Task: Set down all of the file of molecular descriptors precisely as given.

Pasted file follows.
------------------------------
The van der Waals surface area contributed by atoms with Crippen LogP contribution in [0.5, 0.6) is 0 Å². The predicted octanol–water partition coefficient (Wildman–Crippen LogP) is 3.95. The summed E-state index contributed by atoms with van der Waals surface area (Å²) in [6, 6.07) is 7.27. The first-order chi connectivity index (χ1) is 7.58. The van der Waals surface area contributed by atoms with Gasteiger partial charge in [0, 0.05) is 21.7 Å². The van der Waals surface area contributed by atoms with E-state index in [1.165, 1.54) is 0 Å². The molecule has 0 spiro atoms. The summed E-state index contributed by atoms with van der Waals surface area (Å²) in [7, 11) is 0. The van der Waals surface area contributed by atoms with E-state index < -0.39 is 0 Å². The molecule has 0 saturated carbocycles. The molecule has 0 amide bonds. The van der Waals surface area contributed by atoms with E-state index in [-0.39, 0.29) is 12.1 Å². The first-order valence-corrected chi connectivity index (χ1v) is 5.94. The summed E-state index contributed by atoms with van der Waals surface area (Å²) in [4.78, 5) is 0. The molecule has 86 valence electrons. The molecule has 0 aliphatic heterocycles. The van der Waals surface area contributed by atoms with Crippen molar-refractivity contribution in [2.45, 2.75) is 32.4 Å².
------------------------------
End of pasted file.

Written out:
The van der Waals surface area contributed by atoms with Crippen LogP contribution in [0.5, 0.6) is 0 Å². The predicted octanol–water partition coefficient (Wildman–Crippen LogP) is 3.95. The summed E-state index contributed by atoms with van der Waals surface area (Å²) in [6, 6.07) is 7.27. The first-order chi connectivity index (χ1) is 7.58. The van der Waals surface area contributed by atoms with Gasteiger partial charge in [0, 0.05) is 21.7 Å². The van der Waals surface area contributed by atoms with E-state index in [1.165, 1.54) is 0 Å². The molecule has 0 spiro atoms. The summed E-state index contributed by atoms with van der Waals surface area (Å²) in [7, 11) is 0. The van der Waals surface area contributed by atoms with E-state index < -0.39 is 0 Å². The molecule has 0 saturated carbocycles. The molecule has 0 amide bonds. The van der Waals surface area contributed by atoms with E-state index in [-0.39, 0.29) is 12.1 Å². The first-order valence-corrected chi connectivity index (χ1v) is 5.94. The summed E-state index contributed by atoms with van der Waals surface area (Å²) in [4.78, 5) is 0. The molecule has 86 valence electrons. The molecule has 0 aliphatic heterocycles. The van der Waals surface area contributed by atoms with Crippen molar-refractivity contribution in [2.45, 2.75) is 32.4 Å².